Facts and Myths: Hansen’s Disease

Centuries ago, even before Christ, this disease was thought to be a result of a curse or past sin. In fact, they also thought that those infected were possessed by evil spirits.

While this belief is not that popular nowadays, there is still a stigma on this chronic disease.

Hansen’s disease, or widely known as leprosy, is caused by the slow-growing bacterium known as Mycobacterium leprae, which Norwegian scientist Armauer Hansen discovered in 1873.

Since then, the belief that it was caused by a sinful behavior had gradually changed until the cure to the disease was also discovered. However, the stigma still exists because of myths about this disease remain.

To help us understand about Hansen’s disease, let’s break these myths and get the facts!

Myth: Leprosy is the result of a curse or sinful behavior. It is also a work of evil spirits.
Fact: Hansen’s disease is caused by Mycobacterium leprae, a slow-growing bacterium.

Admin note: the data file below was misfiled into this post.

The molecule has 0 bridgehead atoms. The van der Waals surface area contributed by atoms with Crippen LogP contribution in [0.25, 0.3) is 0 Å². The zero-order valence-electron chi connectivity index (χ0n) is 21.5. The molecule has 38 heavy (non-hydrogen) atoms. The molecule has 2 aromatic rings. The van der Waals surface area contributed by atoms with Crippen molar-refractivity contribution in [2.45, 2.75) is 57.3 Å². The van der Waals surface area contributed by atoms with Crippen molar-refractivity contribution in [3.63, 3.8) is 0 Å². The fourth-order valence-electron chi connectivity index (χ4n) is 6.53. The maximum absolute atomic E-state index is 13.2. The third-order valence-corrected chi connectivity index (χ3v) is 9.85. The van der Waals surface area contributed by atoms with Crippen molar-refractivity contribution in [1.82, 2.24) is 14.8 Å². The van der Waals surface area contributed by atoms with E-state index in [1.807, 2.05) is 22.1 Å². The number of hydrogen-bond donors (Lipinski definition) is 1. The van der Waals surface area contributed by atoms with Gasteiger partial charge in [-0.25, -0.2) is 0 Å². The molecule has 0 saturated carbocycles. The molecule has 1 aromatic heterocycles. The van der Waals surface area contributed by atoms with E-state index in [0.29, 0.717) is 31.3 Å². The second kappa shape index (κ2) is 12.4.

Myth: Leprosy is highly contagious.
Fact: It is not highly contagious. About 95 percent of people can fight off the bacteria because they are naturally immune to it.

Myth: One can get infected through casual contact with someone afflicted with the disease.
Fact: Someone may catch the disease through droplets from coughs or sneezes of an untreated person. It cannot be transmit through sexual contact or pregnancy. One will not get it through casual contact, like talking to or sitting next to someone who has the disease. Shaking hands will not transmit the disease to another person.

Myth: One who has the disease should be quarantine.
Fact: Someone who has Hansen’s disease can be treated without the need to be isolated.

Myth: Hansen’s disease is not curable.
Fact: This disease can be cured with antibiotic or multidrug therapy.

Leave a Reply

Fill in your details below or click an icon to log in:

WordPress.com Logo

You are commenting using your WordPress.com account. Log Out /  Change )

Twitter picture

You are commenting using your Twitter account. Log Out /  Change )

Facebook photo

You are commenting using your Facebook account. Log Out /  Change )

Connecting to %s